Earlier this year, the longtime lone voice against disenrollment, Professor David Wilkins, Lumbee, wrote:
[W]hile the number of unjustified disenrollments continues to plague Indian Country, a small but determined and diverse chorus of individuals, organizations, and even a few Native nations (Spokane most recently), are raising substantive challenges to the egregious practice of dismembering otherwise legitimate citizens. It raises hope for those that have already been terminated and gives succor to those who face imminent dismemberment.
That anti-disenrollment chorus grows—and grows louder—with each passing day, especially given the silence of national elected tribal leadership in the face of widespread Indian self-termination.
In this two-part series I will profile those individuals, organizations and Native Nations who joined the chorus in 2015, and discuss each person or group’s powerful refrain against disenrollment.
In April, the National Native American Bar Association (NNABA) met in Phoenix and adopted Resolution #2015-06, “Supporting Equal Protection and Due Process For Any Divestment of the American Indigenous Right of Tribal Citizenship.” NNABA denounced “any divestment or restriction of the American indigenous right of tribal citizenship, without equal protection at law or due process of law or an effective remedy for the violation of such rights, and declared “that it is immoral and unethical for any lawyer to advocate for or contribute to” any disenrollment where such human rights protections are not afforded.
NNABA’s proclamation marked the first time that any national Indian organization had taken on disenrollment. Although Indian lawyers typically wait for Indian leaders to set national Indian policy, NNABA felt that tribal leadership could not be further waited on to address the disenrollment epidemic.
NNABA implemented Resolution #2015-06 two months later through its issuance of Formal Ethics Opinion No. 1, “Duties of Tribal Court Advocates to Ensure Due Process Afforded to All Individuals Targeted for Disenrollment.” Recognizing that any ethical void in Indian Country contributes significantly to the disenrollment of Indians without basic human rights protections, NNABA determined it “necessary and appropriate to address advocacy on disenrollment matters specifically” in order “to remind lawyers and any bar associations to which they belong that lawyers’ ethical obligations to their licensing jurisdictions do not stop at reservation boundaries.”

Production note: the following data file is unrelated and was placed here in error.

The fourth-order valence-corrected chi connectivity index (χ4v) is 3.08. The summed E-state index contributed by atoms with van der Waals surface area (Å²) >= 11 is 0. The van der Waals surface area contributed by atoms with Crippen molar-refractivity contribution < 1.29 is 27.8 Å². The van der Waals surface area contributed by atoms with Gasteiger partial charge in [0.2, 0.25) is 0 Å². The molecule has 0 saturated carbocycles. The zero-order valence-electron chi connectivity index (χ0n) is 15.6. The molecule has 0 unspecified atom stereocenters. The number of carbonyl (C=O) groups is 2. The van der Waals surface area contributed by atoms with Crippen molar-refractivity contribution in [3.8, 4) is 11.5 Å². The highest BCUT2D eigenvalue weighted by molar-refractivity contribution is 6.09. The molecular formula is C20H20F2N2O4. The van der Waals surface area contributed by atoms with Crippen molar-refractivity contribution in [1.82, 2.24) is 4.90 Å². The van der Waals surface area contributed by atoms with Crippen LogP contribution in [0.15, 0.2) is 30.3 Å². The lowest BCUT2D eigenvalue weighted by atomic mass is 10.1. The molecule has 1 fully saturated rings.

NNABA’s opinion challenged its own members—tribal lawyers who forsake their ethics and morals, if not their own Indianness, when helping terminate Indians.
Also in April a grassroots, Lakota social network of activists, Last Real Indians, sang rather bluntly:
Disenrollment is not our way as indigenous peoples.
We know of no Lakota word for “disenrollment.” We have no prayers, songs, dances or ceremonies about disenrollment. We know of no Sioux leaders who have ever disenrolled our relatives from the Great Sioux Nation. Disenrollment is a tool of colonialism and conquest. . . .
Real Indians don’t disenroll.
To Last Real Indians’ closing point, in June, the Spokane Tribe of Indians General Council passed Referendum 15-04, which provides: “Except in instances where a citizen transfers enrollment to another Tribe, no Spokane Tribal law shall operate to strip citizenship from any person who has previously been recognized to possess citizenship” pursuant to the Tribe’s Constitution.
As Professor Wilkins alluded, Spokane joined a few other Native Nations in constitutionally prohibiting Tribal Council disenrollment actions—much like the Fourteenth Amendment of the U.S. Constitution prevents any Congressional restriction on an American’s citizenship. United States v. Wong Kim Ark (U.S. 1898).
Those other tribes who have barred disenrollment include the Federated Indians of the Graton Rancheria in Northern California, and the Pasamaquoddy Tribe of the Pleasant Point Reservation in Maine. As Graton Chairman Greg Sarris sagely explained:
We saw the money coming . . . We saw the changes coming. We saw the challenges and we said, “Let’s do something that could prohibit disenrollments in our tribe.”
By “money” he means gaming per capita cash. Indeed, there is no more formidable of a force in disenrollment—or in modern tribal governance generally—than the almighty gaming per capita dollar.
Given that reality, Spokane, Graton and Passamaquoddy tribal leaders have taken visionary steps to prevent colonialism and commercialism from encroaching further upon their peoples’ tribalism. Each tribe refused to allow their communities to be torn apart at the seams by disenrollment strife.
It was an Indian Spring, of disenrollment dissidence. In Part Two, I will profile those who joined the anti-disenrollment chorus in remarkable ways throughout the summer and into the fall.
Gabriel “Gabe” Galanda is the managing partner of Galanda Broadman, PLLC, www.galandabroadman.com. He belongs to the Round Valley Indian Tribes. This year Gabe co-authored an Arizona Law Review article, “Curing the Disenrollment Epidemic: In Search of a Remedy.”